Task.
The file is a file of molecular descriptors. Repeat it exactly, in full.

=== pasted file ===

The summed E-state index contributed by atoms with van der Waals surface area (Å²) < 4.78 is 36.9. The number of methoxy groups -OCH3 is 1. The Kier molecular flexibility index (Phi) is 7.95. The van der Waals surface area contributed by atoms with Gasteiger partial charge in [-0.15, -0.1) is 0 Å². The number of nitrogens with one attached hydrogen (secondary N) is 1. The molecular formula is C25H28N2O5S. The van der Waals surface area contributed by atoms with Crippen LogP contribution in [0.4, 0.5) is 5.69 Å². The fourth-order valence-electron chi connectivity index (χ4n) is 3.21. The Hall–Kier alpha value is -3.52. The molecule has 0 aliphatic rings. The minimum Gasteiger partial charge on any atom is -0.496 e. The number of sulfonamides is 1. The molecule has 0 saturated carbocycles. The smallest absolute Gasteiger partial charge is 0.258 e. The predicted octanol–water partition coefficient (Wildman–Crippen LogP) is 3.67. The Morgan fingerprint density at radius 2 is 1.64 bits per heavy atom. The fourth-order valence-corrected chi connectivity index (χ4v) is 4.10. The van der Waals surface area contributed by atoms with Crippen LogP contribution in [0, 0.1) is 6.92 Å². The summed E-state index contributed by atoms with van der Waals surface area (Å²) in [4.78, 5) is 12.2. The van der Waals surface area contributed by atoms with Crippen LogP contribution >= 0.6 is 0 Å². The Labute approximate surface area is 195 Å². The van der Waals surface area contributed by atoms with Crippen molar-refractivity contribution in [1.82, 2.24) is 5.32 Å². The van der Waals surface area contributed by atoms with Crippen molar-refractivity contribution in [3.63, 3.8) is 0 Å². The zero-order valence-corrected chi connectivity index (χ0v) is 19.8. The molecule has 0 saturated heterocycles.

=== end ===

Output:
The summed E-state index contributed by atoms with van der Waals surface area (Å²) < 4.78 is 36.9. The number of methoxy groups -OCH3 is 1. The Kier molecular flexibility index (Phi) is 7.95. The van der Waals surface area contributed by atoms with Gasteiger partial charge in [-0.15, -0.1) is 0 Å². The number of nitrogens with one attached hydrogen (secondary N) is 1. The molecular formula is C25H28N2O5S. The van der Waals surface area contributed by atoms with Crippen LogP contribution in [0.4, 0.5) is 5.69 Å². The fourth-order valence-electron chi connectivity index (χ4n) is 3.21. The Hall–Kier alpha value is -3.52. The molecule has 0 aliphatic rings. The minimum Gasteiger partial charge on any atom is -0.496 e. The number of sulfonamides is 1. The molecule has 0 saturated carbocycles. The smallest absolute Gasteiger partial charge is 0.258 e. The predicted octanol–water partition coefficient (Wildman–Crippen LogP) is 3.67. The Morgan fingerprint density at radius 2 is 1.64 bits per heavy atom. The fourth-order valence-corrected chi connectivity index (χ4v) is 4.10. The van der Waals surface area contributed by atoms with Crippen LogP contribution in [0, 0.1) is 6.92 Å². The summed E-state index contributed by atoms with van der Waals surface area (Å²) in [4.78, 5) is 12.2. The van der Waals surface area contributed by atoms with Crippen LogP contribution >= 0.6 is 0 Å². The Labute approximate surface area is 195 Å². The van der Waals surface area contributed by atoms with Crippen molar-refractivity contribution in [1.82, 2.24) is 5.32 Å². The van der Waals surface area contributed by atoms with Crippen molar-refractivity contribution in [3.63, 3.8) is 0 Å². The zero-order valence-corrected chi connectivity index (χ0v) is 19.8. The molecule has 0 saturated heterocycles.